Friday, March 27, 2015

Our Backyard III - March 2015

 please remember you can click on a photo to see a larger version

Sunday March 22, 2015

There is a journey we want to take. It will be heartbreaking - hell, it already is. Last fall the massive King Fire started just north of our home. We saw the start from several miles away as we were returning home from a trip. In a couple of hours it was a terrifying beast shrouded with massive, boiling, columns of smoke, Its main path took it north crossing the South Fork of the American, Big Silver, and then, on the third day it rolled into the canyon of the Rubicon River. It exploded. Photos and video of the pyrocumulus clouds made the news around the country.

The Rubicon River was special. The only designated "wild & native" trout stream on the Eldorado National Forest, its rugged canyon held visitors at bay. It was a tough place. You had to want to go there. It was where I learned to fly fish. In the early days, it was the only place I went. I had some of the large trout named. Ward and June (yeah, from Leave It To Beaver) always hung out in a crystal clear pool up at Parsley Bar. I could never fool them, although I came close a couple of times. The upper reaches had  pockets of old growth, magnificent trees. The canyon's bedrock sections held huge plunge pools. Summer evenings the Lady and I would often run down one remote trail, drop 2400 vertical feet into the canyon, swim, and have dinner. We would climb out at dark. It is a place of memories, especially now that it is gone.

From what I've heard from folks who have been there - "It's toast" - it took the full fury. It is matchsticks and seared soil. It is gone.

California is in a fourth year of severe, extreme drought. Roads that are usually snow covered into June are open. Last Sunday we decided to take a drive, pay our respects, cry.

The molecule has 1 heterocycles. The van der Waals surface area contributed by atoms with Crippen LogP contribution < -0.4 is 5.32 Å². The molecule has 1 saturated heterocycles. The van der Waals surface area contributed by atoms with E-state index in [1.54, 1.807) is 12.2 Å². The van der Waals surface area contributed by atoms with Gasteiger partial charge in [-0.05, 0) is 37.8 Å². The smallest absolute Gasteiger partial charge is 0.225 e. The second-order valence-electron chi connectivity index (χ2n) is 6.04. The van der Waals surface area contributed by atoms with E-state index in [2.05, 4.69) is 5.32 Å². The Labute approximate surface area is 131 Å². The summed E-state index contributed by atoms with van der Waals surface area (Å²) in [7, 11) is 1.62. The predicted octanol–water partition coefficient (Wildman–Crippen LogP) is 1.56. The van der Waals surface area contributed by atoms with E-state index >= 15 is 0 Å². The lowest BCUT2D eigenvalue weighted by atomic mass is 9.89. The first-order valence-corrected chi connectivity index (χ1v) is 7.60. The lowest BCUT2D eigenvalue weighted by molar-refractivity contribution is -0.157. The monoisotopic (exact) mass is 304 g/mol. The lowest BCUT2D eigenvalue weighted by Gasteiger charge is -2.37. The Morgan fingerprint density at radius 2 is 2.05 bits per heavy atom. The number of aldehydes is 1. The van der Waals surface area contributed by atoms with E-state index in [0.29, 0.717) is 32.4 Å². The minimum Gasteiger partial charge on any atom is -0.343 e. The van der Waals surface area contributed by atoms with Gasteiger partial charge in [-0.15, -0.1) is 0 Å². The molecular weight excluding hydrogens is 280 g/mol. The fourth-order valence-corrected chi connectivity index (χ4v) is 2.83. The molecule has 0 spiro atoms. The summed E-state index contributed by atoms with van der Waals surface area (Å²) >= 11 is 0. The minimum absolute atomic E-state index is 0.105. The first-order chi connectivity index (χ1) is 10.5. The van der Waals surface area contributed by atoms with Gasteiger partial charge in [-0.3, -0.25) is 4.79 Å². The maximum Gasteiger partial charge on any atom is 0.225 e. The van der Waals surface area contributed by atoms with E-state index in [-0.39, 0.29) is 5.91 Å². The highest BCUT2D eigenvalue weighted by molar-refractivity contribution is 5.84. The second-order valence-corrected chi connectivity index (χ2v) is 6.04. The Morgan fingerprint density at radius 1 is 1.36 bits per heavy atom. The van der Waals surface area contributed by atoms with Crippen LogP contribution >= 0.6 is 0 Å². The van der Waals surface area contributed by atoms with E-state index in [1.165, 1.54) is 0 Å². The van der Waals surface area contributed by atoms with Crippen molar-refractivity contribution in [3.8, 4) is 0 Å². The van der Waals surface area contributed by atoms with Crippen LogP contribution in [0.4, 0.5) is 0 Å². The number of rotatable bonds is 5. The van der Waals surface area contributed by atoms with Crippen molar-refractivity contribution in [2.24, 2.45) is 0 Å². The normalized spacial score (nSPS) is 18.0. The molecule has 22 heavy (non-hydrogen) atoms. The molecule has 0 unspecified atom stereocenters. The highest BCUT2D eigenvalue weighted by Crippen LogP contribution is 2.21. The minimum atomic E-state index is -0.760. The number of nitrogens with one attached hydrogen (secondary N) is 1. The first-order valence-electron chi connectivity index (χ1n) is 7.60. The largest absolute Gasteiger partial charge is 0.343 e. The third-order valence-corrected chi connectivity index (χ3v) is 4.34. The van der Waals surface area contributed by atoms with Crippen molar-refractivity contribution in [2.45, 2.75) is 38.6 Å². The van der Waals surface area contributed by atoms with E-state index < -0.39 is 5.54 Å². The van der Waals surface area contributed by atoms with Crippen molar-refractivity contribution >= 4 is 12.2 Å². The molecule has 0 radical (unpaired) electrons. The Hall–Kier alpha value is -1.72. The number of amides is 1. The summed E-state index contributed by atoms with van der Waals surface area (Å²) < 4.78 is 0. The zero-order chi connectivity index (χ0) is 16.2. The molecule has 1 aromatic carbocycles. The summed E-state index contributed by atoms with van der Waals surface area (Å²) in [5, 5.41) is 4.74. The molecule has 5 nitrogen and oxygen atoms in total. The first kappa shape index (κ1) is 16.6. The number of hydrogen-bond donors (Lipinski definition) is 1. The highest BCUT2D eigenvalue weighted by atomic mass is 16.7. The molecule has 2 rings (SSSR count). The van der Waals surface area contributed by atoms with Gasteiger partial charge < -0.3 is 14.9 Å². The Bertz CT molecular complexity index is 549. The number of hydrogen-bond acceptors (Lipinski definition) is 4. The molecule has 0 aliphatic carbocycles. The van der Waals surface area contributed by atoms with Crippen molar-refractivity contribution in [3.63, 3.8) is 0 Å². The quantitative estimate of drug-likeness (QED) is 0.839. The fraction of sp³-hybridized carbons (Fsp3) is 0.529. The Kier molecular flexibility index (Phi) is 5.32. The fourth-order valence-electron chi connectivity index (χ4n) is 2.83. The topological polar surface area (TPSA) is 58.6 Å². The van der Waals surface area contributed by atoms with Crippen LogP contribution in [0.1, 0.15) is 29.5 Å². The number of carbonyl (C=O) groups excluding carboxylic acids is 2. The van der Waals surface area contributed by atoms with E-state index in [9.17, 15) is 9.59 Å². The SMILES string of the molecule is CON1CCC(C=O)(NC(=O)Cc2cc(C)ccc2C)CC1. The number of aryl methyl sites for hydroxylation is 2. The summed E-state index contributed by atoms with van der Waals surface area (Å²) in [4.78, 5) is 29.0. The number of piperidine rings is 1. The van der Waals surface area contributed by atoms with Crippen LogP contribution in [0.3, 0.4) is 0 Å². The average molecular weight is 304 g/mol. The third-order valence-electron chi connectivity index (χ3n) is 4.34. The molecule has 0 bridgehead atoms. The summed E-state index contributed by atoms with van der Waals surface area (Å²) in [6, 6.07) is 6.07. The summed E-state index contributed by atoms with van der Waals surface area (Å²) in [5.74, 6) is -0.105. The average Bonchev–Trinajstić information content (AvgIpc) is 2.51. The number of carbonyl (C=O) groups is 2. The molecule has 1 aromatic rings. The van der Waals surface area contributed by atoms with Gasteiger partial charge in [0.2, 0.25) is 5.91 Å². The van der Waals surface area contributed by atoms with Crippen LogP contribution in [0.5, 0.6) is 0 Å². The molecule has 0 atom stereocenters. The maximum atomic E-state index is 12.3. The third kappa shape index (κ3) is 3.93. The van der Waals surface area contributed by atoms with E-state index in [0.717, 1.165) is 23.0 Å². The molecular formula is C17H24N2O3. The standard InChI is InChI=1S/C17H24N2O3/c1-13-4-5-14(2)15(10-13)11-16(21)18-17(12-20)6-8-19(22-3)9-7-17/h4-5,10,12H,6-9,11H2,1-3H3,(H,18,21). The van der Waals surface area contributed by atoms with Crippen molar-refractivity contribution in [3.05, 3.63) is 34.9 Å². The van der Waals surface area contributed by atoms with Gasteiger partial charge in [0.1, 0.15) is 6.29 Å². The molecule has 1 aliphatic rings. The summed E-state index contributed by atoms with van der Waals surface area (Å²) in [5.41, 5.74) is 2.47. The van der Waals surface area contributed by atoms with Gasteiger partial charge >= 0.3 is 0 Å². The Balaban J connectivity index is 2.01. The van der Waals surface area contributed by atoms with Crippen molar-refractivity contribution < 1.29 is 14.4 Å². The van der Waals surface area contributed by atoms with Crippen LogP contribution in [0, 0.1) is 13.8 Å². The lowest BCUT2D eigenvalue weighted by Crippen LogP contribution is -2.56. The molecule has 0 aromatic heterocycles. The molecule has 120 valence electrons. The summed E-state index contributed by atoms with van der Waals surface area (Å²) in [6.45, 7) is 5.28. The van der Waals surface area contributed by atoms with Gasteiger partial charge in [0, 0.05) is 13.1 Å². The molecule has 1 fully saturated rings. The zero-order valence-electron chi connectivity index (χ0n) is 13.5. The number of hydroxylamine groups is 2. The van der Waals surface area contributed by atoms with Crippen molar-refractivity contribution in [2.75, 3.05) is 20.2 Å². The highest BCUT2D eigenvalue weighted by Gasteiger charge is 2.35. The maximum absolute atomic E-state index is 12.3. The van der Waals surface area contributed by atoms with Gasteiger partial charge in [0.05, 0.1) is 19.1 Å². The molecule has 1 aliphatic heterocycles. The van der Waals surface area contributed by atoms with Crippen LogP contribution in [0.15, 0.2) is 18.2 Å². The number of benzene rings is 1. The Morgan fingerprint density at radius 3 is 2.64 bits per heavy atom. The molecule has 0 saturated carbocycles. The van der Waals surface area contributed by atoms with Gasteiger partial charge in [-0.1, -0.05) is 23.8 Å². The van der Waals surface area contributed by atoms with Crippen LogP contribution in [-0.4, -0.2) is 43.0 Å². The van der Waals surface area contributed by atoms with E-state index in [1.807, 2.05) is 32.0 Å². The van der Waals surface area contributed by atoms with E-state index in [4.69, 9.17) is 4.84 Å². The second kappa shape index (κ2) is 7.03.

Looking north into the Rubicon River drainage.

I'm told there are 10,000 acre pieces of burned landscape that have not one living conifer remaining. 

We traveled down slope on Wentworth Springs Road to the intersection with Eleven Pines Road, the only road crossing the canyon. We found it closed to public access. We could go no further. Our journey will wait for another day.

Here is an old photo of the Rubicon Canyon.

Along the Wentworth Springs Road, the private timberland is being cleared of all burned trees that have any marketable value.

Many people are surprised there is so much private property inside the National Forest boundary. Take a look at an Eldorado National Forest map and also a map of the Tahoe National Forest. You will see a checkerboard pattern where every other square mile section of land is white - meaning private property. This land ownership dates back to the building of the transcontinental railroad in the 1860's where, as an incentive to build, the railroads were given every other section of public land out 10 miles on both sides of the corridor. This land, over the years, has changed ownership many times but most now is owned by private timber companies.

We headed east, back upcountry and drove into Wrights Lake. Yes, drove into Wrights Lake. In normal snow years the road does not open until mid June. Wrights Lake sits at 7000 feet on the western edge of Desolation Wilderness. We have spent so much time here it feels like home, a place so filled with memories much like the Rubicon Canyon. In early spring we have seen between 3 and 11 feet of snow here. Not today. We checked out the snow course.

No snow, zero snow for the upcoming end of March survey. The end of February survey also recorded no snow. Most surprising was the smell. Usually in the spring or early summer when the snow goes the ground has a rich moist, wet smell. Not this year. It smells dry. It smells like summer.

It is a shock to see open water. Ice usually does not start to open until late May and June.

Buffleheads are already moving through.

South Silver Creek is a beautiful meandering meadow stream where it enters Wrights Lake.

Although an absolutely beautiful place and many people were delighted to be able to drive in this early - the parking area had several cars, our thoughts went back to past trips in May and June (once in July) where an eight or ten mile ski in was required.

We are left with a deep sense that our world is changing around us, changing in dramatic ways...............

1 comment:

  1. Tragic loss. Even if this drought is just a blip and not a sign of things to come, the forests will never be the same during our lifetimes -- even in the unburned areas, the trees have been unable to fight off the bark beetles for lack of water.